Bank charges back with a vengeance
Woe betide anyone who falls short on any of these criteria even for a moment because you will be liable for the full schedule of charges.
Anyone smart enough to have €3,000 to park will probably notice that if they lodge it into a savings account at 3.1 per cent, by a simple interest calculation they stand to make €93 pa.
With inflation eating away, it would not be rational to keep the money in a zero-interest current account in the hope of reducing banking fees. Reading between the lines, it looks like Bank of Ireland does not really want anybody to take it up on its free banking “offer”.
As an aside, it is curious to note as you flick down through its brochure of fees and charges that customers of Bank of
Ireland in Northern Ireland and Britain do
not have to pay fees at all.
In a similar vein, AIB demands that you maintain a balance of €2,500 to avail of its free banking. Otherwise, it imposes a quarterly standing charge of €4.50 (€18pa) on standard accounts.
Thereafter, it levies 20c for every self- service transaction such as ATM withdrawals, Laser card payments and online banking transactions.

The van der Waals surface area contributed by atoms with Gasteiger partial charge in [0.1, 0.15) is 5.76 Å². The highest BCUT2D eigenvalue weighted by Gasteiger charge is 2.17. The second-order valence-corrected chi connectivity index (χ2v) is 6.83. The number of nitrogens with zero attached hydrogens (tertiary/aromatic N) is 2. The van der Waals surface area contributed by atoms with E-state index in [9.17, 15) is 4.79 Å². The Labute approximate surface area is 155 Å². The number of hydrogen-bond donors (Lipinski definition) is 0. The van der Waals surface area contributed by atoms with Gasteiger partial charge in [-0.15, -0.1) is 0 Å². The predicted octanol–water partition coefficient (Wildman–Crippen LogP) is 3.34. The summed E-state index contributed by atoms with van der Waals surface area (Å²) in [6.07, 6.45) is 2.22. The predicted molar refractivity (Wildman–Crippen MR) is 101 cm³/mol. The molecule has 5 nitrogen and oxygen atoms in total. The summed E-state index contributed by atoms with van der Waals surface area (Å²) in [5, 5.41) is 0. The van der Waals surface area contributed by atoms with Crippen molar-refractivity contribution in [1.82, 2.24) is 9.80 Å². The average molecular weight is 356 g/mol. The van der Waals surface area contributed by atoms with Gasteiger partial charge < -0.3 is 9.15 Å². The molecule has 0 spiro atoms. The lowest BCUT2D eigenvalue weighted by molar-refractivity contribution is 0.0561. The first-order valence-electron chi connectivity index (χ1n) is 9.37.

As the financial analyst Joe Brennan
points out in a recent post about the AIB fees on his Money Guide Ireland blog ( moneyguideireland.com), in running their household, the charges for an average family can add up fast.
“If they use a debit card 10 times a week, use an ATM twice a week, write one cheque a week and have four direct debits a month, they will be charged €42.80 in fees in a quarter (€171.20 a year).”
With daily updates, moneyguideireland. com analyses Irish consumer-level money matters from banking to online shopping, insurance and electricity. He has worked out the comparisons.
So what bank does Brennan use? “I’m with Ulster myself,” he says, “and there are no charges at all (yet).”
If Ulster Bank’s “no fees” sounds good and you are not already a customer, switching banks is not quite frictionless but the hard work is done by the bank once you make the decision to move.
It brings across your direct debits and standing orders and contacts your employers to pay into your new account. The whole process takes about 10 days. There are no transaction charges or standing charges on a standard account with Ulster Bank.
There is also a fairly attainable set of criteria to qualify for free banking with Permanent TSB on its “Everyday Bank Account”, although National Irish Bank charges a standing fee of €20pa on its basic 24/7 account, plus transaction charges starting at 25c and rising.